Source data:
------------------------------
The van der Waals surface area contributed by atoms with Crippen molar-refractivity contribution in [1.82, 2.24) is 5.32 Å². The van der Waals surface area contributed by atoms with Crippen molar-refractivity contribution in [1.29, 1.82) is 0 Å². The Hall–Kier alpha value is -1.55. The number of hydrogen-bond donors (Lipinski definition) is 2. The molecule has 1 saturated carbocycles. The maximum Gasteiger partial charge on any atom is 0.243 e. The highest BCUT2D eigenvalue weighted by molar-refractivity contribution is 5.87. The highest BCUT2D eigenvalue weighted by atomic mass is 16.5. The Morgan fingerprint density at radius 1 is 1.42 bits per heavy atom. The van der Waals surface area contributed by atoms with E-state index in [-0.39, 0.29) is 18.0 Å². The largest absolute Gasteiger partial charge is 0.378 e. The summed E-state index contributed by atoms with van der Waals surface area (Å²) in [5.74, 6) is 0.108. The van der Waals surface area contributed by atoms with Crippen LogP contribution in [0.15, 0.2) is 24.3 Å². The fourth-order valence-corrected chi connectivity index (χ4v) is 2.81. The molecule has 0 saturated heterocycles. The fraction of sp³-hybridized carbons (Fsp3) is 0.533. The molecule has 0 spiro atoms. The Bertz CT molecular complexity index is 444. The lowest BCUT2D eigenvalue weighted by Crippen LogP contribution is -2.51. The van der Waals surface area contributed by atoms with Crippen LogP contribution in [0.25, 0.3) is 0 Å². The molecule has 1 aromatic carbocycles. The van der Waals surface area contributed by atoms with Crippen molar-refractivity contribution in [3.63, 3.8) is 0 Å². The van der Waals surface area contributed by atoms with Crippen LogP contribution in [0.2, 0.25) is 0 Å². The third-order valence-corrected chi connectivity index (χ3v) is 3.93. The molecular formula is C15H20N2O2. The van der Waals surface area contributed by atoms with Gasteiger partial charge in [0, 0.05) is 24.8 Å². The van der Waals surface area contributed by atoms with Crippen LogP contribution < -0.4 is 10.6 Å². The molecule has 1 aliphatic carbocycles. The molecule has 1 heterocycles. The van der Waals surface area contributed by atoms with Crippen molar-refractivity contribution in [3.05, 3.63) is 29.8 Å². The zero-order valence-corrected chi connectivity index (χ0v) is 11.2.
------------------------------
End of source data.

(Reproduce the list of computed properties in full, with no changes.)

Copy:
The van der Waals surface area contributed by atoms with Crippen molar-refractivity contribution in [1.82, 2.24) is 5.32 Å². The van der Waals surface area contributed by atoms with Crippen molar-refractivity contribution in [1.29, 1.82) is 0 Å². The Hall–Kier alpha value is -1.55. The number of hydrogen-bond donors (Lipinski definition) is 2. The molecule has 1 saturated carbocycles. The maximum Gasteiger partial charge on any atom is 0.243 e. The highest BCUT2D eigenvalue weighted by molar-refractivity contribution is 5.87. The highest BCUT2D eigenvalue weighted by atomic mass is 16.5. The Morgan fingerprint density at radius 1 is 1.42 bits per heavy atom. The van der Waals surface area contributed by atoms with E-state index in [-0.39, 0.29) is 18.0 Å². The largest absolute Gasteiger partial charge is 0.378 e. The summed E-state index contributed by atoms with van der Waals surface area (Å²) in [5.74, 6) is 0.108. The van der Waals surface area contributed by atoms with Crippen LogP contribution in [0.15, 0.2) is 24.3 Å². The fourth-order valence-corrected chi connectivity index (χ4v) is 2.81. The molecule has 0 saturated heterocycles. The fraction of sp³-hybridized carbons (Fsp3) is 0.533. The molecule has 0 spiro atoms. The Bertz CT molecular complexity index is 444. The lowest BCUT2D eigenvalue weighted by Crippen LogP contribution is -2.51. The van der Waals surface area contributed by atoms with Crippen LogP contribution in [0.25, 0.3) is 0 Å². The molecule has 1 aromatic carbocycles. The van der Waals surface area contributed by atoms with Crippen molar-refractivity contribution in [3.63, 3.8) is 0 Å². The van der Waals surface area contributed by atoms with Crippen LogP contribution in [0.2, 0.25) is 0 Å². The third-order valence-corrected chi connectivity index (χ3v) is 3.93. The molecular formula is C15H20N2O2. The van der Waals surface area contributed by atoms with Gasteiger partial charge in [0, 0.05) is 24.8 Å². The van der Waals surface area contributed by atoms with Crippen LogP contribution < -0.4 is 10.6 Å². The molecule has 1 aliphatic carbocycles. The molecule has 1 heterocycles. The van der Waals surface area contributed by atoms with Crippen molar-refractivity contribution in [3.05, 3.63) is 29.8 Å². The zero-order valence-corrected chi connectivity index (χ0v) is 11.2.